The Magic Bean
“First tell us a story then sing for us. When you are done, we will all pray and go to sleep” Hailey clearly gives the sequence of events when I try to send them to slumber land with just a prayer. Heidi nods in agreement with her sister. A prayer is never enough. A short story, a song, prayer, then sleep.
I don’t know why I have to sing on most days at 7.30pm in the evening but I indulge them anyway. When you see Hailey’s face as she watches me sing, you would think she is watching Celine Dion in concert. There is never a dull moment with these children of mine. Not one!
The story is always a selection from Cinderella, Snow White and the seven dwarfs, and Little Red Riding Hood. I really need to expand my fairy tales scope. I tried Rumpelstiltskin but scratched it when I couldn’t remember what happens after: Once upon a time, there was a girl called Rumpelstiltskin who had long golden hair. Her hair was so long that it was used as a ladder… Then I hit a blank. I should read that story again to refresh my memory as soon as I am done with writing this post. The things we do for love. *le sigh!*.
The story I enjoy telling the most though, is the one about the boy who cried wolf. I like this story because I get to drive the importance of honesty into my girls’ heads. You should see me saying with exaggerated emphasis, forefinger pointing up; “…the moral of the story is if you insist on telling lies, no one will believe you when you tell the truth” I think I have repeated this phrase a ‘nauseating’ couple of times but thankfully my girls are still too respectful to use the phrase “Shut up Mum!” – I am not sure how long that will last though.
For the longest time, I have been aware that repeating the above stories could soon earn me the badge ‘Boring Mum’. Then this weekend, Phoebe Buffay, she of the comedy Friends (Yeah, don’t mind me. Carry on into the future with The Big Bang Theory while I hang around the 20th Century for a while longer) handed a fairy tale to me.
It is season 1 of Friends. The one where it all began. Rachel has just left Barry (the groom, an orthodontist) at the altar. She couldn’t marry him because she realized at the last moment, when she was fully dressed in a wedding gown, when the church was full with congregants eager to witness an exchange of nuptials. At that moment, just as she was about to walk towards her future husband’s arms, she realized then that she did not have feelings for Barry. Poor Barry! Great timing?!
So here is Rachel, wondering whether she made a mistake. She left Barry at the altar. Barry was an orthodontist, you know, quite the catch? (Because she was marrying his job?) Now she is at a point where she is second-guessing herself. What if she lives to regret this decision for the rest of her life? Phoebe then steps in. I love Phoebe! She compares Rachel to Jack. No, not Jack from downstairs. Jack from the Jack and the beanstalk story.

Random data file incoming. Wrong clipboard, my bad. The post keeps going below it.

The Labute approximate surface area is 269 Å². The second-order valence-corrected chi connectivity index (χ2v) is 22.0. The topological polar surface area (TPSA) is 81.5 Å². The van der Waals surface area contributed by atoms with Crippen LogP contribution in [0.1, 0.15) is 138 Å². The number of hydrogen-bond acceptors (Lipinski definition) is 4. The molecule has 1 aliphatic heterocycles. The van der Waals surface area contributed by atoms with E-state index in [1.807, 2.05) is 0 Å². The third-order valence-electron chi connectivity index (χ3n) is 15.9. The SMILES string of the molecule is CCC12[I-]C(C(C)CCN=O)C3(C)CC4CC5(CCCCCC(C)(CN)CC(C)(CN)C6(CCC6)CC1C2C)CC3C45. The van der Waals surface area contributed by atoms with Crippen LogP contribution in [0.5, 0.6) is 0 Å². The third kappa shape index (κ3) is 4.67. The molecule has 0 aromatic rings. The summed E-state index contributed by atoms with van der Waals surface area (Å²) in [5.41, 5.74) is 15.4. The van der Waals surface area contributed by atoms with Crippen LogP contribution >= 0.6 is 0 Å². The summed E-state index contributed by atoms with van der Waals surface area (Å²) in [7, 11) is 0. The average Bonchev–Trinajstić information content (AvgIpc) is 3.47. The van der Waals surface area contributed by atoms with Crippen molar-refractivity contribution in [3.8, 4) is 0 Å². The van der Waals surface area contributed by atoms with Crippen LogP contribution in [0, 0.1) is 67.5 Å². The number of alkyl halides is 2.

Once upon a time, there was a boy called Jack who lived with her widowed mother. They were very poor. All they had was one cow which they depended on for milk. The cow stopped producing milk and Jack’s mother, not knowing what to do, decided to sell the cow because, you know, hard times. Jack was assigned the task of taking the cow to the market to find a buyer for it. Instead of giving Jack money in exchange for the cow, a butcher offered him five beans which unbeknownst to Jack’s mother, were magic beans. Her mother was (understandably) annoyed to get beans in place of her precious cow. Vexed, she threw them out of the window, into the garden where they grew into a huge beanstalk that stretched all the way to the sky. Curious Jack climbs up the beanstalk and discovers a castle whose occupants are a rich Giant and his wife. A beautiful maiden appears from nowhere and informs Jack that everything the Giant has belonged to his father, and was therefore rightfully theirs. Jack then gets into the habit of climbing up the beanstalk to the castle and stealing from the giant when he goes to sleep. He steals gold, a magic hen that lays golden eggs and a magic harp that can sing. His luck however runs out one day when the Giant catches him stealing and starts chasing him down the beanstalk. Jack then yells for his mum to bring an axe, which he uses to cut the beanstalk. The Giant falls with a thud and that was the end of him. Jack and his mum henceforth live richly, happily ever after.
Back to Friends; Rachel wonders if she made a mistake leaving the good life behind to become a waitress in New York. Her friends Phoebe and Monica are trying to encourage her. Just like Jack, she had lost a cow that was not adding value to her life anymore. The Magic bean doesn’t look as valuable as the ‘cow’ was, but it turned things around for Jack and her mother. Rachel’s magic bean is a job as a waitress. A lacklustre job; as lacklustre as a bean is when compared to money. The magic of Rachel’s bean is however manifested in her growth as an independent woman who doesn’t need her father’s credit cards (which she cuts to pieces) or her (orthodontist) husband to survive.
There is always a magic bean for everyone who lets go of something that they believed they couldn’t do without. The magic bean is neither lush nor glamorous. It looks like a pathetic mirage of what we let go of. But that magic bean gets you from where you are, to where you need to be. You have to let go of a cow that doesn’t produce milk anymore, in the same way you need to let go of a bad relationship that is hurting you, an addiction that is consuming you; anything that does not add value to your life. Anything that hinders your growth.
To get from a point of misery, poverty, hopelessness, to a point of clarity, hope, and success a magic bean, a very mundane-looking magic bean, could be all you need to hold on to.
I guess you know which story I am telling the girls tonight?